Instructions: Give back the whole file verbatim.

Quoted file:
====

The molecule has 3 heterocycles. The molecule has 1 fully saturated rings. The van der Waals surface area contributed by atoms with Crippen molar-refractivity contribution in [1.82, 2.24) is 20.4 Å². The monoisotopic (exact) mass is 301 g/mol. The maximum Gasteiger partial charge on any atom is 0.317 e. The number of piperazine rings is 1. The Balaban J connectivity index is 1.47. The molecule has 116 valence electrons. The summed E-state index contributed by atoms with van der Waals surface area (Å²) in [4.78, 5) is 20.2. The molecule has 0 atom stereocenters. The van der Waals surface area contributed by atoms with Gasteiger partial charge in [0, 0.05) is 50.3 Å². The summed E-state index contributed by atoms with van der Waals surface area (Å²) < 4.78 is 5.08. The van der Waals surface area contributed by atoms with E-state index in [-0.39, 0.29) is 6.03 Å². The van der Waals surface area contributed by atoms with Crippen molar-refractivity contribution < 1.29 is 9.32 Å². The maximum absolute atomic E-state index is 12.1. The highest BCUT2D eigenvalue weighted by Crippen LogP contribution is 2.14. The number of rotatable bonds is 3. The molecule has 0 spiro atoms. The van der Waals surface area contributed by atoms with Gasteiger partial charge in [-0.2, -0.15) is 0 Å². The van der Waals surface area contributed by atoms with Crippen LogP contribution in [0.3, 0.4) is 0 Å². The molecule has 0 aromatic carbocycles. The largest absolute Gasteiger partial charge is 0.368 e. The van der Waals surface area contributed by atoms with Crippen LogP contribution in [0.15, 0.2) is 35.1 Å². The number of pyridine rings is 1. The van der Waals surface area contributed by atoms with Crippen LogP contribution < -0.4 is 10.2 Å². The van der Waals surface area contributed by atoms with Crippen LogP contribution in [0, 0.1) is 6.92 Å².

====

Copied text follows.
The molecule has 3 heterocycles. The molecule has 1 fully saturated rings. The van der Waals surface area contributed by atoms with Crippen molar-refractivity contribution in [1.82, 2.24) is 20.4 Å². The monoisotopic (exact) mass is 301 g/mol. The maximum Gasteiger partial charge on any atom is 0.317 e. The number of piperazine rings is 1. The Balaban J connectivity index is 1.47. The molecule has 116 valence electrons. The summed E-state index contributed by atoms with van der Waals surface area (Å²) in [4.78, 5) is 20.2. The molecule has 0 atom stereocenters. The van der Waals surface area contributed by atoms with Gasteiger partial charge in [0, 0.05) is 50.3 Å². The summed E-state index contributed by atoms with van der Waals surface area (Å²) < 4.78 is 5.08. The van der Waals surface area contributed by atoms with E-state index in [-0.39, 0.29) is 6.03 Å². The van der Waals surface area contributed by atoms with Crippen molar-refractivity contribution < 1.29 is 9.32 Å². The maximum absolute atomic E-state index is 12.1. The highest BCUT2D eigenvalue weighted by Crippen LogP contribution is 2.14. The number of rotatable bonds is 3. The molecule has 0 spiro atoms. The van der Waals surface area contributed by atoms with Gasteiger partial charge in [-0.2, -0.15) is 0 Å². The van der Waals surface area contributed by atoms with Crippen LogP contribution in [0.3, 0.4) is 0 Å². The molecule has 0 aromatic carbocycles. The largest absolute Gasteiger partial charge is 0.368 e. The van der Waals surface area contributed by atoms with Crippen LogP contribution in [0.15, 0.2) is 35.1 Å². The number of pyridine rings is 1. The van der Waals surface area contributed by atoms with Crippen LogP contribution < -0.4 is 10.2 Å². The van der Waals surface area contributed by atoms with Crippen LogP contribution in [0, 0.1) is 6.92 Å².